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Flying Train design

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Flying Train design

Old 12th Jul 2018, 02:57
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Flying Train design

Deteachable airline cabin tube that converts to a railway carriage with passengers onboard.


https://twitter.com/i/moments/1017132382179209219
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Old 12th Jul 2018, 04:06
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At several tonnes for each bogie, I can't see it being useful. That's an awful lot of dead weight to lug around, coupled with the structural strength (= weight...)required for a modern passenger rail vehicle would likely render it prohibitive.
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Old 12th Jul 2018, 05:47
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As soon as I saw Twitter in the link, I knew from the get go that it's absolute Muppettry!
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Old 12th Jul 2018, 07:01
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On the other hand, Skycrane comes to mind, and ‘Lockspeiser’ https://en.m.wikipedia.org/wiki/Lockspeiser_LDA-01, a brilliant concept which flew.
Now a few years later, new technologies, demand, and an entrepreneur ...
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Old 12th Jul 2018, 07:38
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I think the tube drops onto the bogeys and chassis, but when you take into account different loading gauges etc, what’s the point.
Whatever next, flying boats?
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Old 12th Jul 2018, 07:40
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You don't get passengers trains that convert to buses - although there are "guided bus-ways" in some cities

Generally the extra weight and cost of designing for two or three different transport modes greatly outweighs the efficiencies of a single optimised design
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Old 12th Jul 2018, 07:51
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Aside from the practical difficulties of loading gauges etc there are other reasons it is not going to happen anytime soon.

Security, Immigration and Customs is carried out where? At each and every station that passengers get on and off? Most people do not live near a railway station and will still drive to the airports, therefore the load factors on routes will be low.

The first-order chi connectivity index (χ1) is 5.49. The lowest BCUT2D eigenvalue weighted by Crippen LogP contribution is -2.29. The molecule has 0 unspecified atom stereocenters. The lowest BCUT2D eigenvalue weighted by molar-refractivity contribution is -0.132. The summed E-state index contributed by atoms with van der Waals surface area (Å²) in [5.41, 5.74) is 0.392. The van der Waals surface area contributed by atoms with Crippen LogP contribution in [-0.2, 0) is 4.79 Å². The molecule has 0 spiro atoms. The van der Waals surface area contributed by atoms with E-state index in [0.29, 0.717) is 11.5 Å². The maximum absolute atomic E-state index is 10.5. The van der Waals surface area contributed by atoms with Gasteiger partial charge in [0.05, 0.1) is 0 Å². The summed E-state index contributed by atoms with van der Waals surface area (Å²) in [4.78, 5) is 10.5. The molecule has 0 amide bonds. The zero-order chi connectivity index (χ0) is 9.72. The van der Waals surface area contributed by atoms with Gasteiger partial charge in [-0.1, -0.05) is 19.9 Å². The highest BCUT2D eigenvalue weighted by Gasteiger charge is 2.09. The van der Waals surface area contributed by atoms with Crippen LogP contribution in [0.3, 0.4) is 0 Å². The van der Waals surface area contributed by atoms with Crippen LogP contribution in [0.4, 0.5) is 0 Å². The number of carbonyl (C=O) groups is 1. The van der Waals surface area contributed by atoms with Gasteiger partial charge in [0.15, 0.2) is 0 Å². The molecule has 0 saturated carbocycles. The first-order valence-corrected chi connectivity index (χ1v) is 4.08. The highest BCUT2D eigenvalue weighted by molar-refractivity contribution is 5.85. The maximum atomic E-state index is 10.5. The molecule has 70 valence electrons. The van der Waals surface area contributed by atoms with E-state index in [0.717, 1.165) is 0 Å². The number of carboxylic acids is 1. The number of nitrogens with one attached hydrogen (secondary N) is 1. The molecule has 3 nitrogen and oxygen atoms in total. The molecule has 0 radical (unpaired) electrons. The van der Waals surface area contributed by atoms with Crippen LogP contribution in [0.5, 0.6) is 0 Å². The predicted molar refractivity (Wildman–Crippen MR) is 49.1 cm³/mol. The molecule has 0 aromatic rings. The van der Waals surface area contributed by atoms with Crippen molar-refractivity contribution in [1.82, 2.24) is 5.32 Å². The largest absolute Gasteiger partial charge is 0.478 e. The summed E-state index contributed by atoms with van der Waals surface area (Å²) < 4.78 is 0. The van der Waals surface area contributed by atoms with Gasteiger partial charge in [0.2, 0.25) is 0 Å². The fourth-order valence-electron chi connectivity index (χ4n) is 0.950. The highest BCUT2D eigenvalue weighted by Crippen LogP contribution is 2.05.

As for the claim that the Lockspeiser design was a brilliant concept, . . . . it appears the rest of the world were/are too thick to appreciate its brilliance!
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Old 12th Jul 2018, 08:51
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There is no problem with loading or unloading passengers into aircraft or trains. So a module seat container with all the hassle is not needed to transfer them. I see no practical use or advantage for this concept. Isn't it just making both trains and aircraft more complex?

For specific cargo it might make sense, like say an AWACS-module or tanker module to clip on an Osprey or similar but not for just passenger transport.
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Old 12th Jul 2018, 09:43
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They can walk.That's the easiest and fastest way.
This is a solution without a problem.
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Old 12th Jul 2018, 09:53
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Originally Posted by KRviator
At several tonnes for each bogie, I can't see it being useful.
Okay, so maybe I am missing the sarcasm here, but I had assumed the bogie stays on the ground - only the actual tube goes with the aircraft ?!

The advantage is that one could have multiple chassis sitting at a gate, and an aircraft lands, the bogey takes away the arrival passengers to one gate and another tube already loaded with passengers, strapped in, hand luggage stowed etc. rolls out to the aircraft as soon as its refuelled and off it goes.In effect, the tube is loaded at the gate even though the aircraft is elsewhere and you save all the tedious loading time while the aircraft is at the gate awaiting everyone to slowly get on board.

No idea about the fixing of the tube onto the aircraft but the pre-loading of the passengers just as the aircraft lands and before it gets to the game could at least save the entire boarding time.

Security and immigration happens exactly as now, except once into the lounge and checked, people can load onto the tube even though the aircraft is elsewhere in the airport. As soon as the aircraft arrives, the tube of arriving passengers is dropped onto the bogey and it taken to another gate and the new tube of people is added onto the airframe. One could imagine that the aircraft never comes to the gate - only the passenger tubes would do that.